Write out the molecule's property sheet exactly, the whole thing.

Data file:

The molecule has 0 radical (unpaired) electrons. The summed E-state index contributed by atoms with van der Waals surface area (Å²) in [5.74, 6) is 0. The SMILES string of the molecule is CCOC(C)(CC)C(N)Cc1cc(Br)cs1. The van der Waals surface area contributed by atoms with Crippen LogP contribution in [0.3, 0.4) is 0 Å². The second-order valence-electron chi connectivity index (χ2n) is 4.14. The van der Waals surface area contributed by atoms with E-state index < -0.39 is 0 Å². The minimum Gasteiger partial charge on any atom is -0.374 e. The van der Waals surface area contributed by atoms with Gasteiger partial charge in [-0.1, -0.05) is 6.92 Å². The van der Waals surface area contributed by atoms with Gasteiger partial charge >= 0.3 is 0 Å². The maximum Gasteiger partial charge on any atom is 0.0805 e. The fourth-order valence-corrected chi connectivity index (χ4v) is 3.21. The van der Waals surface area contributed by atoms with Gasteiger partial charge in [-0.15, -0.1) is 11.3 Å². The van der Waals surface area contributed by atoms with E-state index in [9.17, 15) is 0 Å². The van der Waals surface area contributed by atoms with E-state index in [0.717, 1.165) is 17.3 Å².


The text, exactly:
The molecule has 0 radical (unpaired) electrons. The summed E-state index contributed by atoms with van der Waals surface area (Å²) in [5.74, 6) is 0. The SMILES string of the molecule is CCOC(C)(CC)C(N)Cc1cc(Br)cs1. The van der Waals surface area contributed by atoms with Crippen LogP contribution in [0.3, 0.4) is 0 Å². The second-order valence-electron chi connectivity index (χ2n) is 4.14. The van der Waals surface area contributed by atoms with E-state index < -0.39 is 0 Å². The minimum Gasteiger partial charge on any atom is -0.374 e. The van der Waals surface area contributed by atoms with Gasteiger partial charge in [-0.1, -0.05) is 6.92 Å². The van der Waals surface area contributed by atoms with Gasteiger partial charge >= 0.3 is 0 Å². The maximum Gasteiger partial charge on any atom is 0.0805 e. The fourth-order valence-corrected chi connectivity index (χ4v) is 3.21. The van der Waals surface area contributed by atoms with Gasteiger partial charge in [-0.15, -0.1) is 11.3 Å². The van der Waals surface area contributed by atoms with E-state index in [9.17, 15) is 0 Å². The van der Waals surface area contributed by atoms with E-state index in [0.717, 1.165) is 17.3 Å².